Two fifths of employers (39%) say that their male employees wait until a health problem becomes severe before talking to their line manager or HR department, which in turn leads to team or workplace disruption.
That’s according to new research from Peppy, which also found that 37% of employers say that one of the main issues when trying to manage men’s health issues in the workplace is their unwillingness to seek help.
Similarly, just over a quarter (26%) of employers stated that presenteeism – working whilst not being fit, physically or mentally, for work – is an issue amongst their male employees.
Other issues that employers believe affect men’s health problems in the workplace include:
- A macho culture where being ill or needing help is seen as a weakness (36%)
- Lack of support for male-specific issues (30%)
- Lack of places where men can access support confidentially (26%)
- Lack of role models who show it’s okay to be ill (25%)
- Men being concerned about promotions / pay rises if they are known to have health problems (25%)
- Unable to access GP / medical support due to long working hours (23%)
Women tend to have many more touch points with the healthcare system, such as during family planning, pregnancy and giving birth; vaccinating young children; smear tests; menopause support etc. This means they have more opportunities to raise health concerns and are more accustomed to seeking help. However, as the research indicates, and as many suspect, men often ignore symptoms and delay medical check-ups.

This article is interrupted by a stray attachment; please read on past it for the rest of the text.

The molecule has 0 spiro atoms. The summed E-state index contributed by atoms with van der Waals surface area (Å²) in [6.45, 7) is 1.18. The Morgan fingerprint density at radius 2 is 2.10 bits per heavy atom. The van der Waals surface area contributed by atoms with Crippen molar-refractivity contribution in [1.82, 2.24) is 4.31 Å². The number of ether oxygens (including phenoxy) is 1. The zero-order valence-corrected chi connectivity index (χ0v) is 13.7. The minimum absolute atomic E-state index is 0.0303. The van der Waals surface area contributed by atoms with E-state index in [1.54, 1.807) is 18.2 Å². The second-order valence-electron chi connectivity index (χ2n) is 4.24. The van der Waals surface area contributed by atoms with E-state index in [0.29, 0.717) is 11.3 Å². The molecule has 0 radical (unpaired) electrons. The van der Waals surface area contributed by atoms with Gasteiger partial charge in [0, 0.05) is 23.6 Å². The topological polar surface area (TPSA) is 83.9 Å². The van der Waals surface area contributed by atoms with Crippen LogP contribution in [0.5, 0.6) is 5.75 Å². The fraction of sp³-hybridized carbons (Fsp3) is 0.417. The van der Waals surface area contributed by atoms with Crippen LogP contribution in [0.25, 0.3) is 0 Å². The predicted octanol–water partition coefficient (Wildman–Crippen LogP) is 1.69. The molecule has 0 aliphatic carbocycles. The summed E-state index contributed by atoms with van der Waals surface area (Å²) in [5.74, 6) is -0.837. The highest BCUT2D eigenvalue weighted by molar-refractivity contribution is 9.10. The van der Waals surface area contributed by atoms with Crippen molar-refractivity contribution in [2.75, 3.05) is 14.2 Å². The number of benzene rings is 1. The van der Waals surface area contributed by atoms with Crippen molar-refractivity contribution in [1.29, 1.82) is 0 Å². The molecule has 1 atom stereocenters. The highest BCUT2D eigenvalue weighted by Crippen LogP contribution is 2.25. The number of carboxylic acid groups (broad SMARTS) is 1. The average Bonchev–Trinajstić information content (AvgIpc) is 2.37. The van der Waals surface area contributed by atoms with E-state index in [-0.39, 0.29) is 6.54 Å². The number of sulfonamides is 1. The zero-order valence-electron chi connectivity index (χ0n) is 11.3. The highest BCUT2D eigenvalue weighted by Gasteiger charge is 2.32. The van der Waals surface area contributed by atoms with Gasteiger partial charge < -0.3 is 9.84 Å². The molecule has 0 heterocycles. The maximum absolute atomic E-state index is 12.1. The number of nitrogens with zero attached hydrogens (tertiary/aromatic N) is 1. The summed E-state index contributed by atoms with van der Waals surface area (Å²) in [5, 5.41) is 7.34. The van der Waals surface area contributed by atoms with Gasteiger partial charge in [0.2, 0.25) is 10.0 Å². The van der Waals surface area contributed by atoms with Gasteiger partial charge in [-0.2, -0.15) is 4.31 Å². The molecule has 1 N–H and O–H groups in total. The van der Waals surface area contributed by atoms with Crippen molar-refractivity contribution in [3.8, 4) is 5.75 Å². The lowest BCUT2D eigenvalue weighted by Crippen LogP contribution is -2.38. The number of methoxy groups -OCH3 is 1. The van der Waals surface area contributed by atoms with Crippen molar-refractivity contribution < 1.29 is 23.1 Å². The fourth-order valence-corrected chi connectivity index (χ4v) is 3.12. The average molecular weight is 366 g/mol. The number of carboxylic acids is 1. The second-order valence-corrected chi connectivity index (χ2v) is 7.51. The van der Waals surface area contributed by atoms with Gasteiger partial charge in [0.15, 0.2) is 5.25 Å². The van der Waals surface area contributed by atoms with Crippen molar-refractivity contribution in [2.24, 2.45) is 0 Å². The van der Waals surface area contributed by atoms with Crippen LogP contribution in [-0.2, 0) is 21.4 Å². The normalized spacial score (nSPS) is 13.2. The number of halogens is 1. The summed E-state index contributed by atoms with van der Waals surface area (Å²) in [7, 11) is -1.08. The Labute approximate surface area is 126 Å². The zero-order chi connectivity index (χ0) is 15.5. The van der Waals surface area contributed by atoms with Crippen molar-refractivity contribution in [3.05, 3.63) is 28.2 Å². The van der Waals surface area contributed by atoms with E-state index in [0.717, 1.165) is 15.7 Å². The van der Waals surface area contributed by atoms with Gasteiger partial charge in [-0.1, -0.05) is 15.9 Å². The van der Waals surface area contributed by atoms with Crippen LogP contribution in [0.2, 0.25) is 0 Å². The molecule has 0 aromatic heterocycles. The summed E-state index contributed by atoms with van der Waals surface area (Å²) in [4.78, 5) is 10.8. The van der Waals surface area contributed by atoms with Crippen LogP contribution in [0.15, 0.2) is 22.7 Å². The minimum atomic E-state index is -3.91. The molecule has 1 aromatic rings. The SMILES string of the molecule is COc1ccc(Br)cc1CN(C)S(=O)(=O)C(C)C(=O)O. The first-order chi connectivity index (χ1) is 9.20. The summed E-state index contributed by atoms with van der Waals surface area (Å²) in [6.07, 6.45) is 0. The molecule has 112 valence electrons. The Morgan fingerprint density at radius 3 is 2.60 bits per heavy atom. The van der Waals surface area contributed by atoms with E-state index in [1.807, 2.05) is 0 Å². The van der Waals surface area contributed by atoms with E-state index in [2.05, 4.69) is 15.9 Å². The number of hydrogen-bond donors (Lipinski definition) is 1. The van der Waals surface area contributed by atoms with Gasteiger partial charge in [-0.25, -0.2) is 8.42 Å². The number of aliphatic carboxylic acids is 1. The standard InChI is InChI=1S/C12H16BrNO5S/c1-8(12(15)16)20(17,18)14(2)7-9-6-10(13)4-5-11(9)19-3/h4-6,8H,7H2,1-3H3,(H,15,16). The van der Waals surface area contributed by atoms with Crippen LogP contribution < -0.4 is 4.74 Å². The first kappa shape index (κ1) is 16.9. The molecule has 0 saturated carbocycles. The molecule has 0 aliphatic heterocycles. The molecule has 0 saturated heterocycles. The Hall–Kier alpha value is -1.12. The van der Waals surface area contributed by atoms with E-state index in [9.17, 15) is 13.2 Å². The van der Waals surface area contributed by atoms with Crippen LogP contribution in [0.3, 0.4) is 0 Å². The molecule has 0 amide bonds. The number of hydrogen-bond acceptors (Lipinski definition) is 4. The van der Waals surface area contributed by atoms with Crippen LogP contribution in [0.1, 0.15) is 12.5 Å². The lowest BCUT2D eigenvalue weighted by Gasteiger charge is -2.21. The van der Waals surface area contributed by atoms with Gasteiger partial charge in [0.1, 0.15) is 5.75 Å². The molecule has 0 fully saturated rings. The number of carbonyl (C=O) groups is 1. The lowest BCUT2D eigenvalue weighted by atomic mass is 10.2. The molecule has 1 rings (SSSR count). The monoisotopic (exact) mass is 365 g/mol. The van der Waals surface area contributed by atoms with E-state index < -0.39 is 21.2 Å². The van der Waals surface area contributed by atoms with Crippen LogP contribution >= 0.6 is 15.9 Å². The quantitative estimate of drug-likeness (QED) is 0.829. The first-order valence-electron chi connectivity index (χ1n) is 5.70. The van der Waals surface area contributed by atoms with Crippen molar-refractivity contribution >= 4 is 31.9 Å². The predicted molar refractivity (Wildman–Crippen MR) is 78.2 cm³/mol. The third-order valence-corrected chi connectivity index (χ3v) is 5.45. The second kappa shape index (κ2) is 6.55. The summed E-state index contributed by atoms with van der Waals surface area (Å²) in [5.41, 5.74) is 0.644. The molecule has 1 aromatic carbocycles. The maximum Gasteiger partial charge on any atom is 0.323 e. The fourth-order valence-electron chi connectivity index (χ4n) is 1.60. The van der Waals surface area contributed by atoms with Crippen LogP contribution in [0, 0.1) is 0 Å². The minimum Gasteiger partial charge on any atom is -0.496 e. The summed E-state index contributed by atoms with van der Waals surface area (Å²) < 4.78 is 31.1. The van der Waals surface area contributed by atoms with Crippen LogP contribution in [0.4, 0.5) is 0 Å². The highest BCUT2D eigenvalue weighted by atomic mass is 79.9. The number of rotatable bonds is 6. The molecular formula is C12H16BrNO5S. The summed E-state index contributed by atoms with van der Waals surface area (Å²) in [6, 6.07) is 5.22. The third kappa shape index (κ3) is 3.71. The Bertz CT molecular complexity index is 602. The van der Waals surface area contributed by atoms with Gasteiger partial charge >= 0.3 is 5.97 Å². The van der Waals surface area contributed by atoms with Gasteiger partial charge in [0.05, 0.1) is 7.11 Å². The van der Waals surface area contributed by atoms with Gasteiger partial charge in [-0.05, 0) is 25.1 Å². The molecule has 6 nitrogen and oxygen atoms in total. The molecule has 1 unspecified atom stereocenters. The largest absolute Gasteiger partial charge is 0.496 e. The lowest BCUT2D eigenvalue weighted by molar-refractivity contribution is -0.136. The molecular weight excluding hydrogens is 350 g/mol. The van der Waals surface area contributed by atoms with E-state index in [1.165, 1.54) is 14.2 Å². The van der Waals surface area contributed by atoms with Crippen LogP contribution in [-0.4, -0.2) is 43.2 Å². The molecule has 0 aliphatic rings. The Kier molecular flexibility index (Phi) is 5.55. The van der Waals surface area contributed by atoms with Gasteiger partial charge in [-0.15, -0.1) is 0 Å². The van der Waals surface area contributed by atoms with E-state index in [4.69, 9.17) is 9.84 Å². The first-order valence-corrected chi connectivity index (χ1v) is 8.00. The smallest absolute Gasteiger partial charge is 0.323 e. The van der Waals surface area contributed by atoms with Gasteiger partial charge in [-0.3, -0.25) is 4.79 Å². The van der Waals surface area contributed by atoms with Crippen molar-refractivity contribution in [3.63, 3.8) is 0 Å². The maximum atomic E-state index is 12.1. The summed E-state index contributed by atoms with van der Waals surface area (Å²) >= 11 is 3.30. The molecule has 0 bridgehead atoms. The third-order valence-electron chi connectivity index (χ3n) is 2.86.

Dr. Mridula Pore, CEO of Peppy, said: “In general, men are simply not engaged with the healthcare system. It’s not uncommon for male employees to make claims about ‘never having had a day off work’ or ‘not having visited a GP since they were young’ but this could mean serious conditions are missed.
“In the context of the workplace, we need to encourage men to get support as soon as they have any concerns or show symptoms. These early interventions can prevent an illness becoming more severe and ultimately mean less disruption to the employer.”
Nearly half (45%) of employers say they offer support in the workplace specifically for men’s health, with a further 20% planning to offer it within the next twelve months. These figures are a positive step forward in employers acknowledging that their male employees need dedicated workplace support for ill-health.
Pore added: “To shift the needle on men’s workplace health, employers must offer the right type of support, and it needs to be both convenient and give assurance. A tech-based solution ticks many of the right boxes but it will not be effective unless it is communicated regularly to increase engagement.
“We need to prevent men from having any excuse to delay discussing symptoms, particularly as fitting a GP appointment around work can be difficult and many feel uncomfortable divulging health concerns directly to an employer.”